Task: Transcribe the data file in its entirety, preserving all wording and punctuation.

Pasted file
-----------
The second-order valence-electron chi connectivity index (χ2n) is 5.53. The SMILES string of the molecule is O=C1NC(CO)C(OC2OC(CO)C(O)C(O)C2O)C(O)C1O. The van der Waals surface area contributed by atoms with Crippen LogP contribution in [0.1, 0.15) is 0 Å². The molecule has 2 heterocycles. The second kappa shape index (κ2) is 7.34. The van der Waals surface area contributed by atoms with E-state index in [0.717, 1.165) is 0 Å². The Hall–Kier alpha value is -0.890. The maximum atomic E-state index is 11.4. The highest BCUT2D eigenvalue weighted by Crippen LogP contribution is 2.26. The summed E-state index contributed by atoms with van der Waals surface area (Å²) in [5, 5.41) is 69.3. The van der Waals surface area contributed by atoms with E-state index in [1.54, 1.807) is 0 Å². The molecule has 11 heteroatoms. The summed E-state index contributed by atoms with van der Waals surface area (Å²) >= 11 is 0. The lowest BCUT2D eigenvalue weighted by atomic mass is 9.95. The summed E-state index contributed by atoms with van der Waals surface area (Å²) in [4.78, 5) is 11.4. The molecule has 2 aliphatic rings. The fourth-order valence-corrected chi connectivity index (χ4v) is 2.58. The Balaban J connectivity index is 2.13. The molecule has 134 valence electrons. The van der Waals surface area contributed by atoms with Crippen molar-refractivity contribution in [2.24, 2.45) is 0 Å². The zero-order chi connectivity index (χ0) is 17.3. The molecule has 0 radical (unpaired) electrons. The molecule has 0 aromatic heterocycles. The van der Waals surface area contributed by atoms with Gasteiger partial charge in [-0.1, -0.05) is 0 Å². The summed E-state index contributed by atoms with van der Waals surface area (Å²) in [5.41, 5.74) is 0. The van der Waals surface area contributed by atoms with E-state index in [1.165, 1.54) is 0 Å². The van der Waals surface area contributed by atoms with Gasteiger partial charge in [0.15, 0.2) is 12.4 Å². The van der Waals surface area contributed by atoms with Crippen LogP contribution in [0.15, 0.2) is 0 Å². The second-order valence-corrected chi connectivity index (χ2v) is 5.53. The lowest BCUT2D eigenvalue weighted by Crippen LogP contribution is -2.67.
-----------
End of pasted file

The second-order valence-electron chi connectivity index (χ2n) is 5.53. The SMILES string of the molecule is O=C1NC(CO)C(OC2OC(CO)C(O)C(O)C2O)C(O)C1O. The van der Waals surface area contributed by atoms with Crippen LogP contribution in [0.1, 0.15) is 0 Å². The molecule has 2 heterocycles. The second kappa shape index (κ2) is 7.34. The van der Waals surface area contributed by atoms with E-state index in [0.717, 1.165) is 0 Å². The Hall–Kier alpha value is -0.890. The maximum atomic E-state index is 11.4. The highest BCUT2D eigenvalue weighted by Crippen LogP contribution is 2.26. The summed E-state index contributed by atoms with van der Waals surface area (Å²) in [5, 5.41) is 69.3. The van der Waals surface area contributed by atoms with E-state index in [1.54, 1.807) is 0 Å². The molecule has 11 heteroatoms. The summed E-state index contributed by atoms with van der Waals surface area (Å²) >= 11 is 0. The lowest BCUT2D eigenvalue weighted by atomic mass is 9.95. The summed E-state index contributed by atoms with van der Waals surface area (Å²) in [4.78, 5) is 11.4. The molecule has 2 aliphatic rings. The fourth-order valence-corrected chi connectivity index (χ4v) is 2.58. The Balaban J connectivity index is 2.13. The molecule has 134 valence electrons. The van der Waals surface area contributed by atoms with Crippen molar-refractivity contribution in [2.24, 2.45) is 0 Å². The zero-order chi connectivity index (χ0) is 17.3. The molecule has 0 radical (unpaired) electrons. The molecule has 0 aromatic heterocycles. The van der Waals surface area contributed by atoms with Gasteiger partial charge in [-0.1, -0.05) is 0 Å². The summed E-state index contributed by atoms with van der Waals surface area (Å²) in [5.41, 5.74) is 0. The van der Waals surface area contributed by atoms with E-state index in [1.165, 1.54) is 0 Å². The van der Waals surface area contributed by atoms with Gasteiger partial charge in [0.15, 0.2) is 12.4 Å². The van der Waals surface area contributed by atoms with Crippen LogP contribution in [0.15, 0.2) is 0 Å². The second-order valence-corrected chi connectivity index (χ2v) is 5.53. The lowest BCUT2D eigenvalue weighted by Crippen LogP contribution is -2.67.